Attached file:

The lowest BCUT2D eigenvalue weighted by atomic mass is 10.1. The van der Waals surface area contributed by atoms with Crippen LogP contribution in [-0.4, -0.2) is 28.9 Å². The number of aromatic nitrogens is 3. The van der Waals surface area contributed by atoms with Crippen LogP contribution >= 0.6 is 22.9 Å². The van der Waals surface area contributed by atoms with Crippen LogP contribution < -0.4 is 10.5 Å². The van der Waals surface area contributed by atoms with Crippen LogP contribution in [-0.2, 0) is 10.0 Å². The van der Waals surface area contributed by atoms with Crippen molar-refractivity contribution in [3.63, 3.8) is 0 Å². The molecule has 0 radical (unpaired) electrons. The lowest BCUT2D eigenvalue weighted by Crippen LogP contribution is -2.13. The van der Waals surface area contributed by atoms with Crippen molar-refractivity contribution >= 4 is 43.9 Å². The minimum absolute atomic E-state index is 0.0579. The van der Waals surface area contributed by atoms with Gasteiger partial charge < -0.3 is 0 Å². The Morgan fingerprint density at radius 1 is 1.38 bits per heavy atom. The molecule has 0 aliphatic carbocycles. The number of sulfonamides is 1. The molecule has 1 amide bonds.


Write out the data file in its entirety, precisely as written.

The lowest BCUT2D eigenvalue weighted by atomic mass is 10.1. The van der Waals surface area contributed by atoms with Crippen LogP contribution in [-0.4, -0.2) is 28.9 Å². The number of aromatic nitrogens is 3. The van der Waals surface area contributed by atoms with Crippen LogP contribution >= 0.6 is 22.9 Å². The van der Waals surface area contributed by atoms with Crippen LogP contribution < -0.4 is 10.5 Å². The van der Waals surface area contributed by atoms with Crippen LogP contribution in [-0.2, 0) is 10.0 Å². The van der Waals surface area contributed by atoms with Crippen molar-refractivity contribution in [3.63, 3.8) is 0 Å². The molecule has 0 radical (unpaired) electrons. The lowest BCUT2D eigenvalue weighted by Crippen LogP contribution is -2.13. The van der Waals surface area contributed by atoms with Crippen molar-refractivity contribution >= 4 is 43.9 Å². The minimum absolute atomic E-state index is 0.0579. The van der Waals surface area contributed by atoms with Gasteiger partial charge < -0.3 is 0 Å². The Morgan fingerprint density at radius 1 is 1.38 bits per heavy atom. The molecule has 0 aliphatic carbocycles. The number of sulfonamides is 1. The molecule has 1 amide bonds.